if you want to experience what he meant
saying- 20; mustard weed?
He says :
It [the kingdom] is like a mustard seed,
the smallest of all seeds.
But when it falls on tilled soil,
it produces a great plant
and becomes a shelter for birds of the sky.
Here, exceptionally, the kingdom is not compared to a person, but to a thing.
Actually, the mustard seed in not a thing, but a living organism, a process.
Once the kingdom has entered one’s life, how minutely it started is not important,
it will certainly grow, at whatever pace.
Ultimately, one’s live cannot be anything else but its manifestation. Enlightenment is not
something you have, in either a smaller or larger degree, but something that you most
fundamentally are; it overpowers one’s existence completely. In that case, one may function
to the benefit of others, just as the full grown plant provides shelter to the birds of the sky.
According to Crossan (1992) and also Patterson (1993b) the mustard plant should be looked
upon here as a weed, attracting the birds which eat the farmer's crop. In this sense
the kingdom is something scornful in the eyes of outsiders, as a matter of fact concurrs with
the way Jesus' teachings were recieved by most people. Crossan's interpretation is
from a social perspective: the kingdom movement of paupers and beggars was despicable
in the eyes of the Jewish establishment. According to Patterson(1993b), the growth of the
mustard weed acts as a metaphor for the growth of the kingdom, which was a weed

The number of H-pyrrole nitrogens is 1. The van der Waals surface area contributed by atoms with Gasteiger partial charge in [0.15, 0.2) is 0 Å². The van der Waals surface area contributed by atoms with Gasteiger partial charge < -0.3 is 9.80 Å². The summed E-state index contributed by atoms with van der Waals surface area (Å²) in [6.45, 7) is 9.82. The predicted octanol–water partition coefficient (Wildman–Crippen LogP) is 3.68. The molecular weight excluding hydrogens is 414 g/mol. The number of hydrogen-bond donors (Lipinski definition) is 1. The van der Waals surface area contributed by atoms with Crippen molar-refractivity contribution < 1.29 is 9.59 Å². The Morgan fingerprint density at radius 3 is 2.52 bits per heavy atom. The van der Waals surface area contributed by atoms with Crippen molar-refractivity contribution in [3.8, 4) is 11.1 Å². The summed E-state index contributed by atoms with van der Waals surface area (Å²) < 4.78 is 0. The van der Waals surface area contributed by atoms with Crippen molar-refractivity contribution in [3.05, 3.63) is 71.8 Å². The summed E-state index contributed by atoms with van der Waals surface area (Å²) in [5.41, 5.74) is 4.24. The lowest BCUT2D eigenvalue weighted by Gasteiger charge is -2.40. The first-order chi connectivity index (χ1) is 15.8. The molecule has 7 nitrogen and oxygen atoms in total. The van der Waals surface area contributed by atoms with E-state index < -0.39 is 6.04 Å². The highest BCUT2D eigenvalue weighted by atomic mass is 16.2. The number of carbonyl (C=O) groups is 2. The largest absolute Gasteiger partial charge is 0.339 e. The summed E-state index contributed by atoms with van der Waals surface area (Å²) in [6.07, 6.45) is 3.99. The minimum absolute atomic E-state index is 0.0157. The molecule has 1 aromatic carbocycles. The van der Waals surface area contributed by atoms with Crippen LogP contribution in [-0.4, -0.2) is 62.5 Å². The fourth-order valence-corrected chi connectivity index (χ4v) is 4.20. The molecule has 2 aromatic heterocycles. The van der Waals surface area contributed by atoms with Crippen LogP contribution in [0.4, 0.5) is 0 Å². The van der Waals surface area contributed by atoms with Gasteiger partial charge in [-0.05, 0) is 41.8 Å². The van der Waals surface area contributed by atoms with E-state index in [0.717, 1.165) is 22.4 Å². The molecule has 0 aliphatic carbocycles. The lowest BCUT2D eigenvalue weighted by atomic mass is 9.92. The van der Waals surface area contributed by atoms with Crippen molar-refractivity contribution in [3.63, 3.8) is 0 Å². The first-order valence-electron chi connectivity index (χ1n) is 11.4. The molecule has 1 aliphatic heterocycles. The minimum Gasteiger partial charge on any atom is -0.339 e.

in the eyes of the Roman oppressor. Scott (1990) concludes that by planting the seed in a
garden, the man has risked breaking the law of diverse kinds by mixing what should not
be mixed, creating the garden as an unclean space.
However, it is always interesting to see that scholars disagree: Quispel (2004) states
that the mustard variety meant here is the black mustard (brassica nigra), which is a
cultivated plant, not a tree, lasting for only one year, and which produces just one stalk.
Only Thomas is right in not mentioning that the birds will make nests in the plant,
because the breeding season is already over when the plant has fully matured (Quispel, 2004).
As we may appreciate Jesus' knowledge about such facts of nature, Thomas likely gives the
most authentic phrasing. However, considering Scott's (1990) explanation, whether the
mustard was cultivated or wild, the reference to uncleanness remains.
In any case, something may have been lost here, and the
original may have sounded : the kingdom is like someone sowing a mustard seed……….,
in which case Thomas’ usual parable opening is maintained, and the kingdom
compared to a person performing an action. (also: Breech,1983).
But if not, then, why would someone till his soil to plant a weed?
However, the story does not tell who planted the seed in whose tilled soil.
Suppose someone planted his weed in someone else's garden.....
in that case, the undesirable plant attracts even more undesirable things: birds, the animals
which his followers should look at as an example (Sermon on the Mount).
Those despicable, cursed animals, chased away by everyone, which however
have a resting place: the shade of the mustard plant.
Maybe Jesus expressed with this story how his teachings were received
by his contemporaries - with aversion;
and how they always will be.
Matthew 13.31; Mark 4.30; Luke 13.18.